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An Open & Shut Clambake for the 39th and Final Time…

The High Sheriff in the Valley

This post is the second in a series about the end of Michael Ashe’s 42-year tenure as Hampden Sheriff.

The final clambake, the end of an era. (created via Google image search)

The final clambake, the end of an era. (created via Google image search)

SPRINGFIELD—This year’s sheriff’s clambake may not be the last in Hampden County ever, but it is Michael Ashe’s last at the helm of a sheriff’s department he has led for 42 year. By far one of the most significant political events in the commonwealth, and one of the few of its size in the 413, Ashe’s clambake is a tradition of every political cycle state and local.

But with his 2014 decision to retire, this clambake was also an opportunity for many to fete the career of social worker-turned sheriff before he hands off the reins in January. Statewide leaders from Governor Charlie Baker and Attorney General Maura Healey to candidates for office, alongside hundreds of politicos and sheriff employees and alumni crowded the Elks picnic grounds here, giving tribute to Ashe’s tenure.

“It’s bittersweet,” Mary Hurley, a former judge who is currently running for Governor’s Council. She observed he was a leader in corrections nationwide, but also ever obliging toward others, “Anyway he could help, anytime, anybody.”

Sheriff Michael Ashe–in non-clam form (via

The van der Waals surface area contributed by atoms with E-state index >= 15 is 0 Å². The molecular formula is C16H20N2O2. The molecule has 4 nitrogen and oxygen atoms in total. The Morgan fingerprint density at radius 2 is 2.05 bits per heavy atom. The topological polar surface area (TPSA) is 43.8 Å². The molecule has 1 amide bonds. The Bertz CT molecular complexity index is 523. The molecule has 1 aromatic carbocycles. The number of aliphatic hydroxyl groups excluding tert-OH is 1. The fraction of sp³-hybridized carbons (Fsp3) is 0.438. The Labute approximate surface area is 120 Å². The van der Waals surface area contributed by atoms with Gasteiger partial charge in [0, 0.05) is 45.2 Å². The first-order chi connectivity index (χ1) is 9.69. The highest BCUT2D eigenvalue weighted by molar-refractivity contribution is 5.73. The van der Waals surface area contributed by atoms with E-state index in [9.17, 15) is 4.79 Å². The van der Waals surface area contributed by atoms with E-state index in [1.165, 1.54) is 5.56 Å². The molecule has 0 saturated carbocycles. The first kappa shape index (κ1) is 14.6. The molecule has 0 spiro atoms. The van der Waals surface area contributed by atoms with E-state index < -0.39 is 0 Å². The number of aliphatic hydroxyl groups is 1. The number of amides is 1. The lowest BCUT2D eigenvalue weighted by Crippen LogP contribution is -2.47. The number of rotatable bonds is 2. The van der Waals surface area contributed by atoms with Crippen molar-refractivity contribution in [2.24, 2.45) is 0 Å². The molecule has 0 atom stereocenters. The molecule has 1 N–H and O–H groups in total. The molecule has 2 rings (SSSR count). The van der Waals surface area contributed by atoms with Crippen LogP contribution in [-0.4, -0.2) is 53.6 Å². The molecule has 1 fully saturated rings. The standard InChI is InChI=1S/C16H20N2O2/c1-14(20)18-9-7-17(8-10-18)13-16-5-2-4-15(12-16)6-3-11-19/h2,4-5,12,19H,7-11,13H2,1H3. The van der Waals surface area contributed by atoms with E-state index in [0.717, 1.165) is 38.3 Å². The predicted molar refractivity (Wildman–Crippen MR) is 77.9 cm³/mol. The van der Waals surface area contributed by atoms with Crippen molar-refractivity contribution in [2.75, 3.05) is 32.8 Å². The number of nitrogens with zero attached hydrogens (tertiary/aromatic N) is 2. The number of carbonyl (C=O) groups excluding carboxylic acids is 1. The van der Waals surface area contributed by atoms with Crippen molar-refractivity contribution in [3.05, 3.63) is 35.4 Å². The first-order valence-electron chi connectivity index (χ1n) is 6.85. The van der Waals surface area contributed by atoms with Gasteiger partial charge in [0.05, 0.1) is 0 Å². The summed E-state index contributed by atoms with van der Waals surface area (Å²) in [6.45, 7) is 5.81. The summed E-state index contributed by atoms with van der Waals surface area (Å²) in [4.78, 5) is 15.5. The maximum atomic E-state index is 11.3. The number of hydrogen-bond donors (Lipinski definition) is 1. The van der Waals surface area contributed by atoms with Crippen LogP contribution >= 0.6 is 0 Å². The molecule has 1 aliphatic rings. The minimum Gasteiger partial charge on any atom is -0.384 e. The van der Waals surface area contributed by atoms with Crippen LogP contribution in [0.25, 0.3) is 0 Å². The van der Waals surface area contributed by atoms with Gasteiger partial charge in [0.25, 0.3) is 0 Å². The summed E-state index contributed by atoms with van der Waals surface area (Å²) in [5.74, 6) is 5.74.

Even as the race to succeed Ashe rages on—only his chosen successor Nicholas Cocchi was visible to WMassP&I—the appreciation and history were palpable. The clambake, Ashe’s 39th’s predates the birth of even some local officeholders.

However, with few competitive races in the Pioneer Valley this year, none statewide and titanic battle drawing national attention, the crowd seemed modest compared to some recent years. But heavyweights like Baker, Healey and Senate President Stanley Rosenberg were a reminder of both the respect Ashe commanded and the attraction of this event. Past clambakes have hosted Senators Ed Markey and Elizabeth Warren and entire gubernatorial fields.

“Not many politicians in the state can pull a crowd of people this big,” Senator James Welch of West Springfield told WMassP&I.

The sheriff himself seemed happy and at ease and, during an interview with WMassP&I, not at all wistful.

“I just feel a sense of gratitude,” he said for the support and thanks from many across the region, especially when they elected him, then a social work with no correction background, in 1974

The sheriff said the clambake started in 1977 after he declined to hold a steak fry his predecessor had held. That event was geared more toward lawyers, whereas Ashe tried to open it up to anybody—admission in 2016 was $50, but includes mountains of food and some drinks.

However, Ashe seemed more interested in focusing on the job itself rather than the political bourgeois. While he did indulge in a little pride at his office’s recidivism rate, he zeroed in on the programs that help inmates get back on their feet, go through treatment programs (rather than languish in jail) or go to college. That’s “the finest thing we do now.”

Others were more willing to heap praise upon the sheriff. Welch observed that many pols came to the clambake and, by implication, sought Ashe’s counsel because he kept his promises and was committed to public service.

“People respect him because he’s a man of his word,” Welch said.

Hurley, who had been to her share of clambakes as councilor and later mayor in Springfield, highlighted his constant willingness to use the resources at his disposable to help communities and even other organs of government. She recalled that as 1st justice of Chicopee District Court, Ashe coordinated with the Chicopee Police chief to save the court money on a lockup facility.

But as a judge she also saw the impact of the programs his department had instituted on Howard Street and in the jail itself.

“He made people worthwhile again,” she said.